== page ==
Magical effects left a residual aura that faded with time. How long this residual aura could be detected depended on its original strength. The caster was able to get a dim reading on a faint effects for only a few seconds after the effect ended. Moderate to strong effects left a lingering aura for a few minutes to an hour. Overwhelming magical effects were still detectable for a few days afterward.
The orison/cantrip version was also blocked by the same materials as previous versions. After the Spellplague, arcane practitioners could be trained to analyze and identify magic rituals and effects as long as they had line of sight to the area of interest. In addition, they could sense the presence of magic regardless of barriers.
The post Second Sundering version of the spell lasted 10 minutes and only reached 30 feet (9 meters). In this zone the caster could feel the magic's presence and determine the spells school see it as a vague aura. the spell could not penetrate 3 feet of wood or dirt, 1 foot of stone or 1 inch of steel or a slim sheet of lead.
According to the Book of the Silver Talon, the ingredients for the ink used to inscribe detect magic into spellbooks were: one ounce of giant squid sepia, a small, powdered sapphire, one drop of spring water, one drop of blood from the writer, a single object that radiated dweomer and enough oak, ash and thorn branches to start a fire.
The sepia was heated over a fire made from the various woods to which the powdered sapphire, water and blood were then added. This had to be stirred with the mixthorn branch which was then added. Once the fire burnt out it would sit until cooled and then stored in a flask or other vessel.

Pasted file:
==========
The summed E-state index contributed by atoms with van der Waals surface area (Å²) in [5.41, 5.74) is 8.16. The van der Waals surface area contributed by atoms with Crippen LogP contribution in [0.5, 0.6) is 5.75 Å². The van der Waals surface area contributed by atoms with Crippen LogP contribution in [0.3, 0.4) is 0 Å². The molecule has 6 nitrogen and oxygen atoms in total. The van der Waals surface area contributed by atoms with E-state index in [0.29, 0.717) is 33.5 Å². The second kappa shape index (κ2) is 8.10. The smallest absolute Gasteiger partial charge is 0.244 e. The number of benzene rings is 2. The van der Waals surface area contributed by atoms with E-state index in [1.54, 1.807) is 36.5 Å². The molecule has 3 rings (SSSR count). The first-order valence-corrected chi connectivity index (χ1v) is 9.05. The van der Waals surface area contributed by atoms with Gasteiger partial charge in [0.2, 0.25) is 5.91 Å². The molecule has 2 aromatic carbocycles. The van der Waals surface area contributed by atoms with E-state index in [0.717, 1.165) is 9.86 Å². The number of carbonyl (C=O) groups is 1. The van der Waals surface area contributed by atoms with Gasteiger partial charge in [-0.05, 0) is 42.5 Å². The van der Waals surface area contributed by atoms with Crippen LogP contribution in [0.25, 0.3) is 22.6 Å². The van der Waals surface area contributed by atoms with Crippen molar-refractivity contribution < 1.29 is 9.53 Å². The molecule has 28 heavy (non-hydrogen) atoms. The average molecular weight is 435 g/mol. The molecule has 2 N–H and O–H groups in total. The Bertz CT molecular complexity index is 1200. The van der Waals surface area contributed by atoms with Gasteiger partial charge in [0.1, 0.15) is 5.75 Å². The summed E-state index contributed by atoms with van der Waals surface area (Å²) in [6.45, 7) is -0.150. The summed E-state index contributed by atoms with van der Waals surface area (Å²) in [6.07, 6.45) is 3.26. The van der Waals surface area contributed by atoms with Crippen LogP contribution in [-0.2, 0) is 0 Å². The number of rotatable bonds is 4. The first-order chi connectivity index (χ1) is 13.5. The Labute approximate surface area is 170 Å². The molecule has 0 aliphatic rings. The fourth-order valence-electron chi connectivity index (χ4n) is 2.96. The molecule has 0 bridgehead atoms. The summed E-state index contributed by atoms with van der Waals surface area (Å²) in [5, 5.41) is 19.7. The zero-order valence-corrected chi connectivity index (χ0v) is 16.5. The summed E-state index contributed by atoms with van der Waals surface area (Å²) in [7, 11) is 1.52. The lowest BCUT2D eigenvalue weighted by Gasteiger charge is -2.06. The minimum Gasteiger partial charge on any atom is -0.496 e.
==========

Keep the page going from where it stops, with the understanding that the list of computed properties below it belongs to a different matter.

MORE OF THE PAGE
This very basic spell predated the period of spell invention of the Netherese and was taught to the humans by the Earlanni elves in the early days of Netheril. The arcanist Trebbe developed a similarly named mentalism, Trebbe's scry magic, in 1589 NY (−2270 DR), but its effect was lost, so the relation between the two spells remained unclear.[note 1]
- ↑ Trebbe's scry magic was supposed to be detailed in the Encyclopedia Arcana book from Netheril: Empire of Magic, but was missing there.
- ↑ Canon material does not provide dating for the Al-Qadim campaign setting. For the purposes of this wiki only, the current date for Al-Qadim products is assumed to be 1367 DR.
- ↑ Mike Mearls, Jeremy Crawford (2014). Player's Handbook 5th edition. (Wizards of the Coast), pp. 207–211,231. ISBN 978-0-7869-6560-1.
- ↑ Kim Mohan ed. (2015). Sword Coast Adventurer's Guide. (Wizards of the Coast), p. 125. ISBN 978-0786965809.
- ↑ 3.0 3.1 3.2 3.3 3.4 3.5 3.6 3.7 Jonathan Tweet, Monte Cook, Skip Williams (July 2003). Player's Handbook 3.5 edition. (Wizards of the Coast), p. 219. ISBN 0-7869-2886-7.